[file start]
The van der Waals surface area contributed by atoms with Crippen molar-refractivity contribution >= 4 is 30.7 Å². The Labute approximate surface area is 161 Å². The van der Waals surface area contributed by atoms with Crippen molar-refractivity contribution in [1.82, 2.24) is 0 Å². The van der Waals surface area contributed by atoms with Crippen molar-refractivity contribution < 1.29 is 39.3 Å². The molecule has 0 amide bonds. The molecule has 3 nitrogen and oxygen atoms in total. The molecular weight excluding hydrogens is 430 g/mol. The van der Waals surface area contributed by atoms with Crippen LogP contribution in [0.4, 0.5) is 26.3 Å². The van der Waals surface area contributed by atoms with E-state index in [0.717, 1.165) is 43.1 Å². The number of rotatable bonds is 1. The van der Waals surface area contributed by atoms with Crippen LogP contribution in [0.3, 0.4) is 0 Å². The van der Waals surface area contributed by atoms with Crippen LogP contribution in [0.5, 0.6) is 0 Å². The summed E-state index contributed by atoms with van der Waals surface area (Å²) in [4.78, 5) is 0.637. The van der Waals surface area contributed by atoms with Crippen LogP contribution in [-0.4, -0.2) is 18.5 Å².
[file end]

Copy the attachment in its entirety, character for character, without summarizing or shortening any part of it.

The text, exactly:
The van der Waals surface area contributed by atoms with Crippen molar-refractivity contribution >= 4 is 30.7 Å². The Labute approximate surface area is 161 Å². The van der Waals surface area contributed by atoms with Crippen molar-refractivity contribution in [1.82, 2.24) is 0 Å². The van der Waals surface area contributed by atoms with Crippen molar-refractivity contribution < 1.29 is 39.3 Å². The molecule has 0 amide bonds. The molecule has 3 nitrogen and oxygen atoms in total. The molecular weight excluding hydrogens is 430 g/mol. The van der Waals surface area contributed by atoms with Crippen LogP contribution in [0.4, 0.5) is 26.3 Å². The van der Waals surface area contributed by atoms with E-state index in [0.717, 1.165) is 43.1 Å². The number of rotatable bonds is 1. The van der Waals surface area contributed by atoms with Crippen LogP contribution in [0.3, 0.4) is 0 Å². The van der Waals surface area contributed by atoms with Crippen LogP contribution in [0.5, 0.6) is 0 Å². The summed E-state index contributed by atoms with van der Waals surface area (Å²) in [4.78, 5) is 0.637. The van der Waals surface area contributed by atoms with Crippen LogP contribution in [-0.4, -0.2) is 18.5 Å².